The book provides an accurate, concise, clear presentation of the Gospel in very a Pauline, protestant, evangelical, and Reformed fashion. He explains the Gospel in very “Romans’ road”-like terms and uses penal substitution as his foundational motif in explaining the Gospel (hence very Pauline, protestant, evangelical, and Reformed). Gilbert uses the well-known, often used, and quite excellent, “God, man, Christ, response” outline to explain the Gospel. This outline demonstrates a fantastic and simply model to help one get a solid grasp of what the Gospel is really all about. It also prompts one to ask important questions about what the Gospel message assumes (sometimes called the “bad news”), means, and implies.
I have two minor critiques:
First, unless I missed it (and I might have), in his chapter, “The Kingdom,” I don’t think Gilbert explained how the kingdom relates to the Gospel. He sort of just talked about the kingdom.
Second, his presentation of the Gospel was very narrow, very individualistic.
In one section of the book he explains how the Bible’s overarching “creation, fall, redemption, consummation” structure is not the Gospel. This is true of course. But although the metanarrative of “creation, fall, redemption, consummation” is not the Gospel itself, at the end of the day this metanarrative and the Gospel are inseparable. What I mean is that the Gospel assumes this broader redemptive-historical narrative as its backdrop; and this narrative assumes the Gospel as its center. Now, Gilbert recognizes this when he says,
When you understand and articulate it rightly, the creation-fall-redemption-consummation outline provides a good framework for a faithful presentation of the biblical gospel.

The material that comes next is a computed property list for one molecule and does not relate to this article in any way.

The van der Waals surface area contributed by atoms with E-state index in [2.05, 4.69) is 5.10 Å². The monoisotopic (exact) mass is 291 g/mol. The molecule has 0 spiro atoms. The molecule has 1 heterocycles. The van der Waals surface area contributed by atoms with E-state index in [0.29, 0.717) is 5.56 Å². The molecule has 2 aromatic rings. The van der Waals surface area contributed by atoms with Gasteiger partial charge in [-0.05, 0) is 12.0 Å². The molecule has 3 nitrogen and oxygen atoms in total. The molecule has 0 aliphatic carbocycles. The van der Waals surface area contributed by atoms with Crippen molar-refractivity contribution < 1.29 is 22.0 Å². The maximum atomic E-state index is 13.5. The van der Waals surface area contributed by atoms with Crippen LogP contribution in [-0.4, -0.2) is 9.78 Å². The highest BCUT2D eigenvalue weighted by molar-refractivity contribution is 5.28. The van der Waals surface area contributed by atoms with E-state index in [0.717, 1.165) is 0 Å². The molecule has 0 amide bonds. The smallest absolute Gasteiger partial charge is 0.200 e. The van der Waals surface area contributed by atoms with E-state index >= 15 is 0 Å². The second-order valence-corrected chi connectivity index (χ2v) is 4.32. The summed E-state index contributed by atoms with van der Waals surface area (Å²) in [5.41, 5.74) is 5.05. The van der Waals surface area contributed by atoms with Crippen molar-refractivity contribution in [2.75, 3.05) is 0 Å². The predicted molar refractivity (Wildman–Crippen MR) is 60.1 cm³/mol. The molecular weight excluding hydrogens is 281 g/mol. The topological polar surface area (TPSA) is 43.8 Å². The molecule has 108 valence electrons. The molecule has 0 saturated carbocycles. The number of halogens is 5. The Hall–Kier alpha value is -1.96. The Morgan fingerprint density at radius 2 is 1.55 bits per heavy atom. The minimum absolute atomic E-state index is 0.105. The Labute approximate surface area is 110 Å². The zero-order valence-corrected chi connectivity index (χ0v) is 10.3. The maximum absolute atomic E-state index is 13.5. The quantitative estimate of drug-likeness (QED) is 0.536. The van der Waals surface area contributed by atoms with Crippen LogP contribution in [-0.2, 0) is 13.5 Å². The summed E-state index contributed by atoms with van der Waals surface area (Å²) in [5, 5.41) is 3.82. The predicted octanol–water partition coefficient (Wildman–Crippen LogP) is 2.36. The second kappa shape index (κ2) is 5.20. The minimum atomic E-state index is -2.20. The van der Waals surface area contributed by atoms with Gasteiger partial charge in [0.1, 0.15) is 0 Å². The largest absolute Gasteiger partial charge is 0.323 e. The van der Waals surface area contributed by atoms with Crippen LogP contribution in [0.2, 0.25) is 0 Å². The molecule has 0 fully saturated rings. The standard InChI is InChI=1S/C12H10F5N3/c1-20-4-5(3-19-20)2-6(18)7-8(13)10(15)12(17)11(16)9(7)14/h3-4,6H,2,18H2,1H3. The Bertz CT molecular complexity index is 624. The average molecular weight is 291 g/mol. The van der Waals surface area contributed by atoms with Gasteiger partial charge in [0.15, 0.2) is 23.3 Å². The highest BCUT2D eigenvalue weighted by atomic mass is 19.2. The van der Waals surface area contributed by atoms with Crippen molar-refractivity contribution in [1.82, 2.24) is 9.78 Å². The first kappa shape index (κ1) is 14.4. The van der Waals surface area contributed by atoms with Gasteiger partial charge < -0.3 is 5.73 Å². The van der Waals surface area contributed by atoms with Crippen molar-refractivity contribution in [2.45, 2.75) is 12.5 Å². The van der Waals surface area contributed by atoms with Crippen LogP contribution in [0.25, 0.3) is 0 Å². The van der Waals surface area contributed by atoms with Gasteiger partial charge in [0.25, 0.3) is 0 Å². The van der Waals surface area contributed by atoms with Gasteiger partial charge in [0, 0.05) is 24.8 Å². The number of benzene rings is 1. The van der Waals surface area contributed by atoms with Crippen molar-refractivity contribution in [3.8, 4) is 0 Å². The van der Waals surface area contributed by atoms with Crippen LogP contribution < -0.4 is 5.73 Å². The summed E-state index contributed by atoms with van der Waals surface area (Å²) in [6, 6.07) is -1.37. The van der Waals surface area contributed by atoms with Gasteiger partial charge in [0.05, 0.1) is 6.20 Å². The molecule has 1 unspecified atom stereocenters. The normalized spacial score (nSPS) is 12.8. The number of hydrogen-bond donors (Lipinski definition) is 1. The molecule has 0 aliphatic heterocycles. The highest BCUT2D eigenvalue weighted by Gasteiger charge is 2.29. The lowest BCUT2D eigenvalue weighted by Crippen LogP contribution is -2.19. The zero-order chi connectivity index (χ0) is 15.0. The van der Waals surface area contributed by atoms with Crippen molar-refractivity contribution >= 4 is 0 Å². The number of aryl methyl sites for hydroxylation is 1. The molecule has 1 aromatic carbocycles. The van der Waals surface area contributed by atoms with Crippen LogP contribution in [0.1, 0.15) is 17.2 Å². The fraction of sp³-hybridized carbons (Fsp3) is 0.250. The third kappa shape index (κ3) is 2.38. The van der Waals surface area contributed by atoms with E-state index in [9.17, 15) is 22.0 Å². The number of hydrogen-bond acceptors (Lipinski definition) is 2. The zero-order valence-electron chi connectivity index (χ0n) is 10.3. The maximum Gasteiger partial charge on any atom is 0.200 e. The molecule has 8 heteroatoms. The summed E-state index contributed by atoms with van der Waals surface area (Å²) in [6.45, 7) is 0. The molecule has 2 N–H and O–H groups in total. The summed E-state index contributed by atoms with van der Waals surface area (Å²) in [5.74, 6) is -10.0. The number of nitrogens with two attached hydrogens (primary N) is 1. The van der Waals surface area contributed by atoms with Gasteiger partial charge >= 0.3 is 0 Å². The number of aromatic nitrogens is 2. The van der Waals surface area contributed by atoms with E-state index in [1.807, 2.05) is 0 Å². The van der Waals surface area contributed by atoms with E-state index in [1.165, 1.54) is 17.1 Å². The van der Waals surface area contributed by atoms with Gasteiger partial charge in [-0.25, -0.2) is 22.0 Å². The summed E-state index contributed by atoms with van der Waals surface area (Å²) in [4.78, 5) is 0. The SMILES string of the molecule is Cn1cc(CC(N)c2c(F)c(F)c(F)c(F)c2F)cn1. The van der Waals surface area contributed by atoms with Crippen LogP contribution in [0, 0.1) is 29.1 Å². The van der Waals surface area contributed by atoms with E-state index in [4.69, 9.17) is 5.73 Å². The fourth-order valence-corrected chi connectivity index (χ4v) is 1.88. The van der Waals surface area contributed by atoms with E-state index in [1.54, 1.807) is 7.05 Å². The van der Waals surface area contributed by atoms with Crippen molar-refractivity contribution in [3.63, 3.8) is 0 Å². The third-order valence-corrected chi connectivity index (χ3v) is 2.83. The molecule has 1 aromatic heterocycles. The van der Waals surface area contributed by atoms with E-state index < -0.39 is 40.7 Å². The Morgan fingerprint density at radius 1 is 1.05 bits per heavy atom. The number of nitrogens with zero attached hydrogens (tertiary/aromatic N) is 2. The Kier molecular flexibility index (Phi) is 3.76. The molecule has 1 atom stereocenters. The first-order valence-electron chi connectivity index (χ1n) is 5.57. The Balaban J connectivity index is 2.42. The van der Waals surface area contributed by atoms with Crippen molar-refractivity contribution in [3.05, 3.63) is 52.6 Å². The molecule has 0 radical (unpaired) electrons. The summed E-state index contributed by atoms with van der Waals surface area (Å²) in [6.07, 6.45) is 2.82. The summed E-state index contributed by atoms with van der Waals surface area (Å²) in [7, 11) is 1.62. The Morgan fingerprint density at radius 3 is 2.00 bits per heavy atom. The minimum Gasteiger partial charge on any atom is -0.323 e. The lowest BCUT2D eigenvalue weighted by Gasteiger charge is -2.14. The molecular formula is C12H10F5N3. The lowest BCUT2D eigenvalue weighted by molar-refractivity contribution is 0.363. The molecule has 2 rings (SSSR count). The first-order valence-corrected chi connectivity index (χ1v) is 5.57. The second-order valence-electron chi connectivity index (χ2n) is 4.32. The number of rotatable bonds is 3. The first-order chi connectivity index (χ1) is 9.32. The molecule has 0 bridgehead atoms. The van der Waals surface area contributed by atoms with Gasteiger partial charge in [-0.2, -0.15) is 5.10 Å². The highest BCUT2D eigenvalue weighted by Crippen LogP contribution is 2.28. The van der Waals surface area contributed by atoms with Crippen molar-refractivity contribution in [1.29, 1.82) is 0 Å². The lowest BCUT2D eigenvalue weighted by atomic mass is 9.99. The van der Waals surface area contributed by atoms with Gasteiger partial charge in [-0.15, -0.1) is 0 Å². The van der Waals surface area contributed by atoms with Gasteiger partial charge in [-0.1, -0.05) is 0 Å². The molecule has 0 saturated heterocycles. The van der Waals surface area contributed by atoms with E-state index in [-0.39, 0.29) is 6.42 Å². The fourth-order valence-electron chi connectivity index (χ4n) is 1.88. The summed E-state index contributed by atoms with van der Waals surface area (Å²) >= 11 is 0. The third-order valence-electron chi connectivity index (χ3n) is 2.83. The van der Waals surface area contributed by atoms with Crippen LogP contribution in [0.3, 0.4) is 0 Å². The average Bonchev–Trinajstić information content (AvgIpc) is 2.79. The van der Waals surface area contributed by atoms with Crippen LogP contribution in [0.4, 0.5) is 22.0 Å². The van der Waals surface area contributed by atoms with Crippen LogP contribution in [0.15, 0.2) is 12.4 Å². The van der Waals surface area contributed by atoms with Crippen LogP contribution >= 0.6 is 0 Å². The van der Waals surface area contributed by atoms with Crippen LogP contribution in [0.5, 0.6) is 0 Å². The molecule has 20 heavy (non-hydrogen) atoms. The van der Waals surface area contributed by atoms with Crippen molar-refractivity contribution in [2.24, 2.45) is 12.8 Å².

It’s perfectly fine to use creation-fall-redemption-consummation as a way to explain the good news of Christianity.
Nonetheless, the entire “God, man, Christ, response” can hypothetically be presented in entirely abstract and individualist terms without any reference to the broader storyline of scripture or the Old Testament. It’s a great method; it’s an outline I use myself; but here’s its weakness.
Having said that, to be fair I don’t think it was Gilbert’s intention was to cover these sorts of things in His book. He was trying to keep it simple–granted. But nonetheless, it’s still a weakness of the book to be considered.
All and all, it’s a great book. I plan on having the teens at my church read it next time I go through our series on the Gospel. I definitely recommend it. And as Joshua Harris says in his recommendation of the book, “If you think you know enough about the Gospel already, you might need it [the book] more than you think.”
Overal – 4.5
Content – 5
Readability – 4.5
Worth reading – 5